Last night the lights went out around 8 o’clock. That’s not a major news item. Happens around here quite often. People adjust. I have a battery-powered LED lantern, so I read for a bit and listened to one of my audio books on my iPod. Flashlight beams winked off and on around the neighborhood like fireflies in the darkness. Usually the electricity is off for just a short time but last night it stayed dark for several hours.
Without lights to cause pollution the starry canopy of the sky was in its glory. I took a chair out into the middle of the front lawn and just stared up at the wonder of it all as I did back as a youngster during the summers at Nickerson State Park in Brewster, Mass., on Cape Cod. Even then I could see the folly of believing that in the vastness of the universe it was the height of human conceit to believe that we were the only place where life existed.
Up there in the state park it was easy to pick out the Big and Little Dippers and Polaris, the North Star. And it doesn’t take a genius to recognize Orion. But down here in Boquerón, Panama, 8 degrees, 30 minutes north of the equator
Orion is still as easy to spot as ever. But so is the great constellation of the southern hemisphere, the Southern Cross.
It’s so distinctive that it adorns the flags of Australia and New Zealand.
And as I gazed up at it, not knowing at the time the names of the stars that make up the constellation, I wondered what was happening then the light left those distant stars.
Light travels at a speed of 186,372 miles per second (299,937 kilometers) or some 700 million (1126.54) miles per hour. (Steven Wright, the comedian asks “We know what the speed of light is, but what is the speed of dark?”)
My regular readers know my mind gets off on some weird tangents at times. For example a few months ago when disastrous rains caused raging torrents in rivers so strong it wiped out three bridges in the area I calculated that enough rain fell in that storm to fill 84,460 Olympic swimming pools. http://onemoregoodadventure.com/2011/10/06/east-west-traffic-on-interamerican-hwy-reopened/
So, naturally, staring at the stars in the Southern Cross, I got to wondering what was going on when the light from those stars first started their journey from their point of origin to my retinas last night.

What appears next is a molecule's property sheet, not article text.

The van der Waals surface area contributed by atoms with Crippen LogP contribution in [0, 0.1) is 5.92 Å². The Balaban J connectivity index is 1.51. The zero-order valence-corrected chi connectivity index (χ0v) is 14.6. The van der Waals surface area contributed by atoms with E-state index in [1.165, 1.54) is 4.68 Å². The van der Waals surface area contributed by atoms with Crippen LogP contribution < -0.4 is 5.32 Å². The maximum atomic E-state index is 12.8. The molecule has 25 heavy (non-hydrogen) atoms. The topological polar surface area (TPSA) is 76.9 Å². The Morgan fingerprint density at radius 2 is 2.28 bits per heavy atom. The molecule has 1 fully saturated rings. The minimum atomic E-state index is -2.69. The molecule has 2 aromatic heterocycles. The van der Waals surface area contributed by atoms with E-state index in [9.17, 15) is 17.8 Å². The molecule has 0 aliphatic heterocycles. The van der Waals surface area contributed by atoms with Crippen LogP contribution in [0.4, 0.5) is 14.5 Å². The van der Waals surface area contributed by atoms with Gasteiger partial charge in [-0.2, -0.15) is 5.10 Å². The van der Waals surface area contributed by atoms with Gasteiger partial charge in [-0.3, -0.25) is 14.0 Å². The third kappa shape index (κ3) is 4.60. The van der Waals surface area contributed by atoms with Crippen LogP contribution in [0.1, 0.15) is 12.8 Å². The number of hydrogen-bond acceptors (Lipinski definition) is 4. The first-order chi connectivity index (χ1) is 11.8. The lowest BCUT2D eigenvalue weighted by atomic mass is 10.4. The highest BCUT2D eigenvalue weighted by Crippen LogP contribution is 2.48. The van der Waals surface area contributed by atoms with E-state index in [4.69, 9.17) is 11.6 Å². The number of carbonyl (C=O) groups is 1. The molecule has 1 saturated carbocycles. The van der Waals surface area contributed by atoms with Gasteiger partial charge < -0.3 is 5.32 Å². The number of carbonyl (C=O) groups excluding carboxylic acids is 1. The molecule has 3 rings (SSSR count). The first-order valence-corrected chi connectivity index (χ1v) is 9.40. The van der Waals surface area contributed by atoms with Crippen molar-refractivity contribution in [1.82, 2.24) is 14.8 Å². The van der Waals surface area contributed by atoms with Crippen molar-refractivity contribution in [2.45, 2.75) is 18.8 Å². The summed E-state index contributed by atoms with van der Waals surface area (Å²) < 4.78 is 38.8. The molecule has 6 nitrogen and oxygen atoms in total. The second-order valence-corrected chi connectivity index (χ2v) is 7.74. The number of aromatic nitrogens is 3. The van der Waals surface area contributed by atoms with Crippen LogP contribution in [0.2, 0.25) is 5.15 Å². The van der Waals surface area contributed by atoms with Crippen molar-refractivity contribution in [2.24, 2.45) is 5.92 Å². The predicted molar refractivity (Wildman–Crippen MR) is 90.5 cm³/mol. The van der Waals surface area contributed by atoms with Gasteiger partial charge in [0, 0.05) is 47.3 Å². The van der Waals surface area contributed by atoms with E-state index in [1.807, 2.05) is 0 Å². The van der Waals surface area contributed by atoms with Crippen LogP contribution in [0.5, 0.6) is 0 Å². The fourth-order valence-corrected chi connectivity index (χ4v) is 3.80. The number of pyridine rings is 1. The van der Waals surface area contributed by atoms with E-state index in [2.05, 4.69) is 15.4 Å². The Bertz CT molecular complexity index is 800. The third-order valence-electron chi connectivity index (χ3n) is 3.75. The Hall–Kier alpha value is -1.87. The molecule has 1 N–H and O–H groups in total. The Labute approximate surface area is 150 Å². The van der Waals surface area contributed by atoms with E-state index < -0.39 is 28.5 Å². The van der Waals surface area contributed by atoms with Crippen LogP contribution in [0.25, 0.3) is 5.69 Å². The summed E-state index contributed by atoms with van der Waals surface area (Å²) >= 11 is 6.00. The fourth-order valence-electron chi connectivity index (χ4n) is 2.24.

Acrux, or Alpha Crucis, the bottom of the cross is 370 light years away. The light from that star started traveling in 1642. In that year King Charles I with 400 soldiers attacked the English parliament; Georgeana (York) Maine became the 1st incorporated American city; Abel Tasman became the 1st European to step foot in New Zealand; Montreal Canada was founded; the 1st compulsory education law in America passed by Massachusetts; and Harvard College in Cambridge, Mass, held its 1st commencement.
Beta Crucis (Mimosa), the brightest star of the group is 490 light years away and in 1522, Spanish navigator Juan de Elcano returns to Spain, completes the 1st circumnavigation of globe from the expedition begun under Ferdinand Magellan and Emperor Karel I named Hernan Cortes governor of Mexico.
Gamma Crucis (Gacrux), which forms the top of the cross is about 220 light years away. In 1792 the U. S. Postal Service was formed; oranges were introduced to Hawaii, the U.S. Congress established the Philadelphia mint; George Washington cast 1st presidential veto; Claude-Joseph Rouget de Lisle composed the French National Anthem “La Marseillaise,” highwayman Nicolas J Pelletier became the first person executed by the Guillotine and the 1st French Republic was formed; Kentucky was admitted as the 15th State; mobs in Paris attack palace of Louis XVI;the English warship Royal George capsized in Spithead killing 900; Farmer’s Almanac was first published and George Washington was re-elected US president.
Delta Crucis, the western arm of the cross, is some 570 light years away. 1442 was a pretty dull year, historically. Edward IV was twice king of England, winning the struggle against the Lancastrians to establish the House of York on the English throne was born Rouen, France, King Alfonso V of Aragon became king of Naples. Other than that people that year mainly sat around staring at each other and scratching their flea bites totally unaware of the light starting its journey from Delta Crucis to my eye in Boquerón.